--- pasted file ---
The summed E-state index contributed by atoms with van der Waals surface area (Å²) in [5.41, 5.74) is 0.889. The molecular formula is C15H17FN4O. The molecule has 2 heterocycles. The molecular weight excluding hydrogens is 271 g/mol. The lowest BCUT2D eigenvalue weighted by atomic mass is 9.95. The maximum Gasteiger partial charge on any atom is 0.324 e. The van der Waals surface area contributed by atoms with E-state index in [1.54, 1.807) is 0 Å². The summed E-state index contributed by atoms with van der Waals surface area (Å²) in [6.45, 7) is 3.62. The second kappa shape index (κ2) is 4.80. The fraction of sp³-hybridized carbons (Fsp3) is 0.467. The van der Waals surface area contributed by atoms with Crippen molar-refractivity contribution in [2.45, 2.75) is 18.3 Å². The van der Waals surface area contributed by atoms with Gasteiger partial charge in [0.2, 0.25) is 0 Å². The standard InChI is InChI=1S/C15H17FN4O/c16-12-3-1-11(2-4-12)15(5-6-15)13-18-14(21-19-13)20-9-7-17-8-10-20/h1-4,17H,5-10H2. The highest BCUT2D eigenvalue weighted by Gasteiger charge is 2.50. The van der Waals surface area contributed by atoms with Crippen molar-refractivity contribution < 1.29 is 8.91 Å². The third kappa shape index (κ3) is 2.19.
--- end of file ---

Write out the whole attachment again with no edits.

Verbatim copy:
The summed E-state index contributed by atoms with van der Waals surface area (Å²) in [5.41, 5.74) is 0.889. The molecular formula is C15H17FN4O. The molecule has 2 heterocycles. The molecular weight excluding hydrogens is 271 g/mol. The lowest BCUT2D eigenvalue weighted by atomic mass is 9.95. The maximum Gasteiger partial charge on any atom is 0.324 e. The van der Waals surface area contributed by atoms with E-state index in [1.54, 1.807) is 0 Å². The summed E-state index contributed by atoms with van der Waals surface area (Å²) in [6.45, 7) is 3.62. The second kappa shape index (κ2) is 4.80. The fraction of sp³-hybridized carbons (Fsp3) is 0.467. The van der Waals surface area contributed by atoms with Crippen molar-refractivity contribution in [2.45, 2.75) is 18.3 Å². The van der Waals surface area contributed by atoms with Gasteiger partial charge in [0.2, 0.25) is 0 Å². The standard InChI is InChI=1S/C15H17FN4O/c16-12-3-1-11(2-4-12)15(5-6-15)13-18-14(21-19-13)20-9-7-17-8-10-20/h1-4,17H,5-10H2. The highest BCUT2D eigenvalue weighted by Gasteiger charge is 2.50. The van der Waals surface area contributed by atoms with Crippen molar-refractivity contribution < 1.29 is 8.91 Å². The third kappa shape index (κ3) is 2.19.